The same Budget announced an ongoing investment of approximately $13 million a year to unlock the power of earth observation data for all Australians. The DEA Program translates over 30 years of satellite imagery into evidence of how Australia’s land, vegetation, and waterbodies have changed over time.
DEA provides Australian businesses and governments a snapshot of the entire Australian landscape every five days, providing detail about water availability, the development of regions and cities, and the productivity of our land. DEA provides Australian businesses with access to free and open satellite imagery, enabling the development of products that improve productivity and sustainability. DEA reduces up-front costs for businesses, allowing them to focus on innovation and value adding for their customers. DEA also enables the Australian Government to use satellite data to support decision-making in areas such as agricultural productivity, water availability, land use and management. For example, in 2019-20 DEA and the NSW Government collaborated to identify water seen over the past 30 years in almost 300,000 waterbodies across Australia, enabling government and industry alike to better understand trends and ultimately work towards their productivity and sustainability goals.

In 2019, Australia was ranked 15th globally in The Country Geospatial Readiness Index, rising from 17th place in 2017, and was recognised both as a regional leader in the Asia Pacific and as one of several “challengers” to established geospatial capability world leaders . Going forward, continued investment in Australia’s capabilities and taking fuller advantage of the space-spatial nexus by supporting this area to “scale up” its integration will see Australia’s international rank rise even further.

In Telecommunications the two main Australian operators are Optus, a publicly listed company traded on the Singapore Stock Exchange, and NBN, a Commonwealth Company, defined as a Government Business Enterprise under the PGPA Act.

NBN has invested ~$2bn in establishing their Long Term Satellite System (LTSS) network providing broadband internet to regional, rural and remote customers. The LTSS comprises two satellites (manufactured by Space Systems Loral in California), 10 “gateway” ground stations (supplied with satellite/terrestrial interface equipment by Viasat inc.) and two network management facilities. Spacecraft operations are conducted under contract by Optus from their Belrose facility.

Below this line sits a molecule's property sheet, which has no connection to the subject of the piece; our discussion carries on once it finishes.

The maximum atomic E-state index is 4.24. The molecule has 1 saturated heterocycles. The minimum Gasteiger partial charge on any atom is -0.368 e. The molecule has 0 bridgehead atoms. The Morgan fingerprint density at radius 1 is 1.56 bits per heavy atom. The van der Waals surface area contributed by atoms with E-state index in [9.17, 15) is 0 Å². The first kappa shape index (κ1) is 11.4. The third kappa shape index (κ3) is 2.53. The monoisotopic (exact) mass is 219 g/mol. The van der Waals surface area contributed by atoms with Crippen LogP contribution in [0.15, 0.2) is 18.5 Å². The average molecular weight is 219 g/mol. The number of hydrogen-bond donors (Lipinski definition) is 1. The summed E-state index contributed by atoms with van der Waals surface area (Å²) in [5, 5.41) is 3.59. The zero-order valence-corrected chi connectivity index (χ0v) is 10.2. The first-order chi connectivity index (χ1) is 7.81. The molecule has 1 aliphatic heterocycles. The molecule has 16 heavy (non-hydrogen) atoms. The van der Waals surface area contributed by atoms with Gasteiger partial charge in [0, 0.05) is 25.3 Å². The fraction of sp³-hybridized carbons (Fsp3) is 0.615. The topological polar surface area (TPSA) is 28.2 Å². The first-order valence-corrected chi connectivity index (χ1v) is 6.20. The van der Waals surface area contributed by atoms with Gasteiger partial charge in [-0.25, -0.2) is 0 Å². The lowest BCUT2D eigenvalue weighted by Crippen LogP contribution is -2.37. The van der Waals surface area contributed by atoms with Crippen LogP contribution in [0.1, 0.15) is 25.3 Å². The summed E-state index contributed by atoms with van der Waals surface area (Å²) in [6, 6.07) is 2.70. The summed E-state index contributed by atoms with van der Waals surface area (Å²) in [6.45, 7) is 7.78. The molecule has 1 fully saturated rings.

As of January 2021, NBN supported about 109,000 satellite customers with NSW and QLD accounting for more than 50% of these customers. They indicate 438,000 premises are ready to connect.

Optus Satellites are the major commercial satellite service provider in Australia and since its initial operations as the Government owned Aussat in 1985 , has launched a total of 10 satellites. Five of these are still active including the Defence Payload System on the C1 satellite, D1, D2, D3 and Optus 10.

In July 2020, Optus announced its next generation of geo-stationary satellite would be based on the Airbus Defence and Space OneSat platform. This new class of satellite offers all electric propulsion and fully programmable communications payload offered a potential step-change in flexibility for future Australian satellite communications services. As an example, Optus disclosed its intention to use the Optus 11 satellite to “back-haul” mobile telephony black-spots improving coverage for rural customers. Airbus also announced the ability to add additional payloads, such as SBAS, on this satellite.

In 2020 the Department of Defence published its 2020 Defence Strategic Update & Force Structure Plan (over the 2020 – 2040 timeframe). The following list presents the lower published funding envelope for all planned primary space and spatial capabilities announced with the Defence Strategic Update 2020:

  • Satellite Communications ($4,600m)
  • Satellite Communications Assurance ($1,700m)
  • Space Domain Awareness ($1,300m)
  • Terrestrial Operation in Contested Space ($1,400m)
  • Satellite Imagery Capability (access) ($400m)
  • Sovereign Satellite Imagery Capability ($3,200m)